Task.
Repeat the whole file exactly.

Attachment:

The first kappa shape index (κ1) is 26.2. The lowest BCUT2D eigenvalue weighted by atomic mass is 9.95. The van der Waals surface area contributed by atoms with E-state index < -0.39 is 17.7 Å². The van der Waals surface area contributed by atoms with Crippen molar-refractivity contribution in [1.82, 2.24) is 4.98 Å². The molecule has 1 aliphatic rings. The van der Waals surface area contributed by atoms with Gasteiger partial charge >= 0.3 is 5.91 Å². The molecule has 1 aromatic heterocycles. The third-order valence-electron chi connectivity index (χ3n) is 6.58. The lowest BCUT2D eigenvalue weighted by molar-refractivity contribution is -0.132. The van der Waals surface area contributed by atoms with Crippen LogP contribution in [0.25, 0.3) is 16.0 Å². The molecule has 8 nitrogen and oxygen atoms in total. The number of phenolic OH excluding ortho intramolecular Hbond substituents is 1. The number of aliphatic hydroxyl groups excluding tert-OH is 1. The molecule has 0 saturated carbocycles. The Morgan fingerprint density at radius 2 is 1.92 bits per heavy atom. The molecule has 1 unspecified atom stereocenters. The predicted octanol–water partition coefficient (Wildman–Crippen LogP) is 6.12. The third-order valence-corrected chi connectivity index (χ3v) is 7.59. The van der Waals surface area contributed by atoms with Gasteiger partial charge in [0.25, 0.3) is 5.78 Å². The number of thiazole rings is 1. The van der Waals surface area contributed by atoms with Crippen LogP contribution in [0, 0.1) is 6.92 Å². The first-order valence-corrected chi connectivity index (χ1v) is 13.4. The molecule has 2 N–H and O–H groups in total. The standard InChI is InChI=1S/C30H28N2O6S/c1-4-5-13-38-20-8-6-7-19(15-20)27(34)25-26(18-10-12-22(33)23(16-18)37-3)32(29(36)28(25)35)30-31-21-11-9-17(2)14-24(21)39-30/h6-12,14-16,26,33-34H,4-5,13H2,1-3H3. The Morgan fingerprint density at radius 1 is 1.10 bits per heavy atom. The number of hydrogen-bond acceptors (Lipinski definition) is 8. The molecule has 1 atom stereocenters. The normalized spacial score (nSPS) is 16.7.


The first kappa shape index (κ1) is 26.2. The lowest BCUT2D eigenvalue weighted by atomic mass is 9.95. The van der Waals surface area contributed by atoms with E-state index < -0.39 is 17.7 Å². The van der Waals surface area contributed by atoms with Crippen molar-refractivity contribution in [1.82, 2.24) is 4.98 Å². The molecule has 1 aliphatic rings. The van der Waals surface area contributed by atoms with Gasteiger partial charge >= 0.3 is 5.91 Å². The molecule has 1 aromatic heterocycles. The third-order valence-electron chi connectivity index (χ3n) is 6.58. The lowest BCUT2D eigenvalue weighted by molar-refractivity contribution is -0.132. The van der Waals surface area contributed by atoms with Crippen LogP contribution in [0.25, 0.3) is 16.0 Å². The molecule has 8 nitrogen and oxygen atoms in total. The number of phenolic OH excluding ortho intramolecular Hbond substituents is 1. The number of aliphatic hydroxyl groups excluding tert-OH is 1. The molecule has 0 saturated carbocycles. The Morgan fingerprint density at radius 2 is 1.92 bits per heavy atom. The molecule has 1 unspecified atom stereocenters. The predicted octanol–water partition coefficient (Wildman–Crippen LogP) is 6.12. The third-order valence-corrected chi connectivity index (χ3v) is 7.59. The van der Waals surface area contributed by atoms with Gasteiger partial charge in [0.25, 0.3) is 5.78 Å². The number of thiazole rings is 1. The van der Waals surface area contributed by atoms with Crippen LogP contribution in [0, 0.1) is 6.92 Å². The first-order valence-corrected chi connectivity index (χ1v) is 13.4. The molecule has 2 N–H and O–H groups in total. The standard InChI is InChI=1S/C30H28N2O6S/c1-4-5-13-38-20-8-6-7-19(15-20)27(34)25-26(18-10-12-22(33)23(16-18)37-3)32(29(36)28(25)35)30-31-21-11-9-17(2)14-24(21)39-30/h6-12,14-16,26,33-34H,4-5,13H2,1-3H3. The Morgan fingerprint density at radius 1 is 1.10 bits per heavy atom. The number of hydrogen-bond acceptors (Lipinski definition) is 8. The molecule has 1 atom stereocenters. The normalized spacial score (nSPS) is 16.7.